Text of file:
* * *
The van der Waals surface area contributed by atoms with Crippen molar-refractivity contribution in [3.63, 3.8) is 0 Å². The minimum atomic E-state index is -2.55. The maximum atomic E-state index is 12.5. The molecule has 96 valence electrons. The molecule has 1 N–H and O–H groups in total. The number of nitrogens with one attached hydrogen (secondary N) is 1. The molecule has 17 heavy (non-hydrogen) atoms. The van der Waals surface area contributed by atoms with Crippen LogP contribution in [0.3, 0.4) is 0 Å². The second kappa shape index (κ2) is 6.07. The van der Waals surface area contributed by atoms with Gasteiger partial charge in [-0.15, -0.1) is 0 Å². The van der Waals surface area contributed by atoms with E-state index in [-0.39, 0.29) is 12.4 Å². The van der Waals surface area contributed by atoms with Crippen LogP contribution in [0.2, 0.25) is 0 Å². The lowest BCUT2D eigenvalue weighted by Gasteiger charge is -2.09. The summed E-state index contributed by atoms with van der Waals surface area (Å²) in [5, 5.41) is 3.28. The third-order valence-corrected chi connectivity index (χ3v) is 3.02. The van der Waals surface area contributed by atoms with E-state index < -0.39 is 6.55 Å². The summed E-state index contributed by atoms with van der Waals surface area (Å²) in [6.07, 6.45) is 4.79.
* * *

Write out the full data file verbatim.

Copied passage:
The van der Waals surface area contributed by atoms with Crippen molar-refractivity contribution in [3.63, 3.8) is 0 Å². The minimum atomic E-state index is -2.55. The maximum atomic E-state index is 12.5. The molecule has 96 valence electrons. The molecule has 1 N–H and O–H groups in total. The number of nitrogens with one attached hydrogen (secondary N) is 1. The molecule has 17 heavy (non-hydrogen) atoms. The van der Waals surface area contributed by atoms with Crippen LogP contribution in [0.3, 0.4) is 0 Å². The second kappa shape index (κ2) is 6.07. The van der Waals surface area contributed by atoms with Gasteiger partial charge in [-0.15, -0.1) is 0 Å². The van der Waals surface area contributed by atoms with E-state index in [-0.39, 0.29) is 12.4 Å². The van der Waals surface area contributed by atoms with Crippen LogP contribution in [0.2, 0.25) is 0 Å². The lowest BCUT2D eigenvalue weighted by Gasteiger charge is -2.09. The summed E-state index contributed by atoms with van der Waals surface area (Å²) in [5, 5.41) is 3.28. The third-order valence-corrected chi connectivity index (χ3v) is 3.02. The van der Waals surface area contributed by atoms with E-state index < -0.39 is 6.55 Å². The summed E-state index contributed by atoms with van der Waals surface area (Å²) in [6.07, 6.45) is 4.79.